Rainstorm-hit Tadami Line section to reopen Oct. 1 after 11 years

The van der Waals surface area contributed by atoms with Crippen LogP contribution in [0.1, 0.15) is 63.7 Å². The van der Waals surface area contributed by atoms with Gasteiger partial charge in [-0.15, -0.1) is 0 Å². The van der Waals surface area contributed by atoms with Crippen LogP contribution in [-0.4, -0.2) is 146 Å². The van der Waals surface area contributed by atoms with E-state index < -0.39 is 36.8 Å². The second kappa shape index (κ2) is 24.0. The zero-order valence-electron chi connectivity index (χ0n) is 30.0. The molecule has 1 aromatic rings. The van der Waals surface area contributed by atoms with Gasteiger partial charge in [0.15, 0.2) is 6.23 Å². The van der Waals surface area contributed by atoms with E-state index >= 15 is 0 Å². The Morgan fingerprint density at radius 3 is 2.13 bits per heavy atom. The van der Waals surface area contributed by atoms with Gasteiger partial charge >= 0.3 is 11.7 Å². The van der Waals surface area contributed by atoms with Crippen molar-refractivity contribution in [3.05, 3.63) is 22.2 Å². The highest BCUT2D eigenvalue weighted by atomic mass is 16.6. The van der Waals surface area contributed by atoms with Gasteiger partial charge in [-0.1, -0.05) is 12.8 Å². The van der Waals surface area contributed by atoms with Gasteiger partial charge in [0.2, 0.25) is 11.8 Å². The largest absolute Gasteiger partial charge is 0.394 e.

East Japan Railway Co. (JR East) and the Fukushima prefectural government announced on May 18 that they will resume train services on the whole of the Tadami Line on Oct. 1 this year after torrential rainfall severely damaged a large section of the railroad in July 2011. While the news of the long-cherished resumption delighted local residents, the prefectural government and relevant municipalities are faced with shouldering expenses associated with train operations on the line running through sparsely populated areas. The prefectural government is preparing to work even closer with the communities involved in order to vitalize the economy in that area with initiatives evolving around the railway commanding numerous scenic views. Train services will be resumed on a 27.6-kilometer stretch between Aizu-Kawaguchi Station in Kaneyama town and Tadami Station in the namesake town. This will connect both ends of the line for the first time in about 11 years as services will become available on the entire 135.2-km route linking Aizu-Wakamatsu Station in Aizuwakamatsu city with Koide Station in Uonuma city in the adjacent prefecture of Niigata. JR East will operate three trains a day each way between Aizu-Kawaguchi and Tadami -- the same number as prior to the disaster that ravaged large parts of the two prefectures. Work to restore the damaged railway facilities, including bridges and tracks, has been completed in most of the disaster-hit portions of the line. JR East is scheduled to begin trial train runs in late July after conducting on-site inspections and it will operate a special train on Oct. 1, the day of the restart. The prefectural government plans to hold a reopening ceremony and commemorative events in partnership with local municipalities. As for the future of the disrupted section of the Tadami Line, post-disaster debate initially included an option for it to be no longer used, but the local communities concerned urged its restoration. It was agreed eventually to adopt a "two-way system," under which the prefecture will possess rail tracks, station buildings and other railway-related facilities while JR East will take charge of train operations. Subsequently, restoration work kicked off in June 2018. The project cost about 9 billion yen, two-thirds of which was funded by the prefectural government and 17 cities, towns and villages along the line in the Aizu inland region. In addition, the prefecture and municipalities are required to bear post-restoration maintenance expenses estimated at 300 million a year. Fukushima Gov. Masao Uchibori stressed the intention of the prefecture to try to generate economic effects that would exceed the financial burden. "We are getting ready for the challenge of vitalizing the region with the Tadami Line at the core of it," he said. (Translated by Kyodo News)